Adventures in teaching religious materiality, that is. I'm currently leading students through an intensive, three-week (crash) course on religion in museums, which I am teaching at the McClung Museum of Natural History and Culture at the University of Tennessee. I’ve used museums in my teaching before in a class focused on religion, race, and ethnicity (and written about it here); the present course focuses specifically on material religion and the relationship between religious studies and museums studies. In addition to introducing students to the ways in which religions were historically represented in public spaces—including fairs, exhibitions, and museums—the purpose of the class is to acquaint students with how contemporary museums display objects of religious significance and to help students understand important conversations surrounding these practices. How have museums acquired their collections? Who decides the value that objects hold? What is the relationship between the academic study of religion and the display of significant objects? What can objects tell us about American religious history?

Graduate Student Conference on Constructing National Identity in US History, Northumbria University, September 9th, 2016

Randall J. Stephens

Regular readers of this blog may be interested in a graduate student conference that will be held here at Northumbria University on Friday, September 9, 2016.  A PhD student I've worked with here, Megan Hunt, is organizing it.  Looks like the conference will be a rewarding and fascinating experience. 

Historians of the Twentieth Century US (HOTCUS) Annual Postgraduate Conference: "Winning Minds and Hearts: Constructing National Identity in US History."

Friday 9th September 2016, Northumbria University, Newcastle-upon-Tyne, Keynote speaker: Dr Simon Hall (Senior Lecturer in American History, Leeds University)

On 1 February 1943, President Franklin Delano Roosevelt asserted that "Americanism is a matter of the mind and the heart." Just a year after he approved the mass incarceration of Japanese Americans, FDR’s statement about the inclusiveness of American identity highlights one of the key questions scholars face when writing the history of the United States: What do we actually mean when we talk about US national identity?

The distinction between what is and isn’t American has dominated the history of the twentieth century United States, from the Hollywood Blacklists of the 1950s and protests in the streets of Selma, Alabama in 1965, to clashes between construction workers and Vietnam War protesters in New York City and debates over U.S. military strategy in Iraq and Afghanistan. In these instances and many others, the process of defining national identity remains central to our understanding of U.S. history.

This conference will explore the constructions and limitations of American national identity in the twentieth century. Panels and twenty-minute paper proposals are invited from postgraduate students and early career researchers on the constructions and manifestations of Americanism in the last century.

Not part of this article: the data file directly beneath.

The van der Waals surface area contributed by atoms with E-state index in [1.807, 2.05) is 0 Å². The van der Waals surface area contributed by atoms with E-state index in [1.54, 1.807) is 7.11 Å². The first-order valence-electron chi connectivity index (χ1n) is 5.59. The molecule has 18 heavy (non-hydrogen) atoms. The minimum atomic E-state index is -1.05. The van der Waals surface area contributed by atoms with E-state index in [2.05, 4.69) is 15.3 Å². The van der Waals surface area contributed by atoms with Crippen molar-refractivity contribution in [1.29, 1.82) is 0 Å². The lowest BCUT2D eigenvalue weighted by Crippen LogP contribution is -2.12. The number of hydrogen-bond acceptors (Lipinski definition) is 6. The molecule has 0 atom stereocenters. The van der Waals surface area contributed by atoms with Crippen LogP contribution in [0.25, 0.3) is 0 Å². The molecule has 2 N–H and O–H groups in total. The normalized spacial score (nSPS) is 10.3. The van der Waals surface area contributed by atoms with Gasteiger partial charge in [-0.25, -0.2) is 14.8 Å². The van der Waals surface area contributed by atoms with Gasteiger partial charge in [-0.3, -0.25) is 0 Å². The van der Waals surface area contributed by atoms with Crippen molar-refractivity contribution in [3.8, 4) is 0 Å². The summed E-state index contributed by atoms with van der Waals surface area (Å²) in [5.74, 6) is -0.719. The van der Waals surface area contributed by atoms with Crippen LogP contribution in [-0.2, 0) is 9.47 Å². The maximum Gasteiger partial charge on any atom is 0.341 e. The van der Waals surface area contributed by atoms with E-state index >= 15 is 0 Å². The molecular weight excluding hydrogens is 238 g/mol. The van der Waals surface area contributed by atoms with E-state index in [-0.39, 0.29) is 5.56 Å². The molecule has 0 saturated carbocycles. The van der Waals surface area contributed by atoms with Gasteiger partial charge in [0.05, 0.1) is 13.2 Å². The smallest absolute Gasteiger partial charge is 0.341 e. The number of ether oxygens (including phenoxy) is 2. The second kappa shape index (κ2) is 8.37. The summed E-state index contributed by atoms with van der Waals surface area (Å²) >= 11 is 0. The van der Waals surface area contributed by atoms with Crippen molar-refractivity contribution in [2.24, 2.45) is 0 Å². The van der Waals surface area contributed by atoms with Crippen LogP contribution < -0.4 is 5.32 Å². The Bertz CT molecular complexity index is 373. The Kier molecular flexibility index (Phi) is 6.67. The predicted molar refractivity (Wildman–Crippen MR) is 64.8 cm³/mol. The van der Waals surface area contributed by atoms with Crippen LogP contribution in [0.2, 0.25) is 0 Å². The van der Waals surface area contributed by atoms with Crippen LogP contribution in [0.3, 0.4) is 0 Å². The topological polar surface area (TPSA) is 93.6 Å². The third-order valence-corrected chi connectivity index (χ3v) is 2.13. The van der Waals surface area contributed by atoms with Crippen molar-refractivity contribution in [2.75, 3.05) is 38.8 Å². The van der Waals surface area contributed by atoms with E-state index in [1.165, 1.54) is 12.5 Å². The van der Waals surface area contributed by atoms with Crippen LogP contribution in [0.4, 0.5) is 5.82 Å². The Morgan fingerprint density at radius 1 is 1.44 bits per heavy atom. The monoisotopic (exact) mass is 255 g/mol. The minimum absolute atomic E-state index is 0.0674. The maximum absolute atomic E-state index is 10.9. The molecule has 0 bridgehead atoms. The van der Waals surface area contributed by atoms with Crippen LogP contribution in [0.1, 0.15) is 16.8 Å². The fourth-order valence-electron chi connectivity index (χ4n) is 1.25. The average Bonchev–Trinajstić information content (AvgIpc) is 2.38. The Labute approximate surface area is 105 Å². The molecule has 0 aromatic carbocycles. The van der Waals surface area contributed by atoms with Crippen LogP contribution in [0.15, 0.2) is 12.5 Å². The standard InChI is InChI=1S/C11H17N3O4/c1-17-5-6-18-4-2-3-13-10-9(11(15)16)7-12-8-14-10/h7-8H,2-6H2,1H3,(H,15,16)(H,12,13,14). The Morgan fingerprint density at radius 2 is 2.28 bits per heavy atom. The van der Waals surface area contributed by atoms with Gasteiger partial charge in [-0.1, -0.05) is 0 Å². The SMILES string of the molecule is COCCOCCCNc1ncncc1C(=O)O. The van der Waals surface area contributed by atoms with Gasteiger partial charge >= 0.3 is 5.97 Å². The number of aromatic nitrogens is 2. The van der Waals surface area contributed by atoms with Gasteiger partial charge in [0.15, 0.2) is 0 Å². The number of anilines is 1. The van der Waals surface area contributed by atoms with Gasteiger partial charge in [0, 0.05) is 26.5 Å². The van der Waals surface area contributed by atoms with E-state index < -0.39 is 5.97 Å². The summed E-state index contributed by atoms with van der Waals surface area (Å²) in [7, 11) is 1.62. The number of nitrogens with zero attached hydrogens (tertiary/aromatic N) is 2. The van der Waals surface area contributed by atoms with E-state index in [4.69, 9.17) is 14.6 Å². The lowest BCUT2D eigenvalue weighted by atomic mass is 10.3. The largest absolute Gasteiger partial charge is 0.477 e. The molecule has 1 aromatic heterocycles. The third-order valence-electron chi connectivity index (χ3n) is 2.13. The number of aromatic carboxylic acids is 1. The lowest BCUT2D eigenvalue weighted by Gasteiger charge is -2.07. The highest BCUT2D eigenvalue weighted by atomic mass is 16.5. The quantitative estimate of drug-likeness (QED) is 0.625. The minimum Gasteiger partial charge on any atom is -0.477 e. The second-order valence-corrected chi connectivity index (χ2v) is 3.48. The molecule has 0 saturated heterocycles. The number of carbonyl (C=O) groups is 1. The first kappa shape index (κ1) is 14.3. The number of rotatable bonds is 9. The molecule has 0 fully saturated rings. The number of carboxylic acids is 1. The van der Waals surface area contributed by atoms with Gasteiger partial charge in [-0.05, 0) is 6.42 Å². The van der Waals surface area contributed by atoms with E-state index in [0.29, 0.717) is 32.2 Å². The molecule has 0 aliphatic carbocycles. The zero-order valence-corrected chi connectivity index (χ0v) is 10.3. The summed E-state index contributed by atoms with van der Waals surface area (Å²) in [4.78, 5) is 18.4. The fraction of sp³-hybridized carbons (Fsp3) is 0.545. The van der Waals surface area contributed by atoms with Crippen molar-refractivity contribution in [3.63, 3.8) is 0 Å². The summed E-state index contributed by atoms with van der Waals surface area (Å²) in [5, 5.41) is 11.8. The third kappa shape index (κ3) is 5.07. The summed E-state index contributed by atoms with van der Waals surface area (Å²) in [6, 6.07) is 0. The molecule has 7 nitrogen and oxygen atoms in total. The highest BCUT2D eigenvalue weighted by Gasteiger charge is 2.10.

Topics for papers or panels might include:

Exporting Freedom and the Power of Religious Freedom

The second post in our ongoing review forum on Anna Su's new book, Exporting Freedom, comes to us from Jeffrey Wheatley. You can read the first review here.

Jeffrey Wheatley

Anna Su’s book Exporting Freedom is a timely contribution to scholarship interested in state power, international relations, and religion. Arguing that religious freedom should not be analyzed as a mask for other interests, Su examines religious freedom as an American ideology, by which she means that religious freedom served as both a legitimation for American intervention and shaped the goals and processes of intervention. Religious freedom, understood by Su’s subject to be essential for democracy, has been both an element of American political morality and American self-interest abroad. She examines this ideology at work in policy deliberation and codification through six historical case studies, beginning with the US occupation of the Philippines in the early twentieth century and ending with the US occupation of Iraq in the twenty-first century. 

What I find compelling about Exporting Freedom is how colonialism, global warfare, and military occupations were the contexts that bound together the book’s six chapters. Within these contexts religious freedom, as understood by American policy-makers, was a tool of pacification and securitization, both associated with democratic nation-building. But how and why, exactly, did American officials imagine religious freedom to pacify and secure? And what assumptions are embedded in such a view? Chapter 1, which examines the Philippines, and Chapter 4, which examines post-WWII Japan, provide some of the deepest analyses and are productive sections to consider these questions.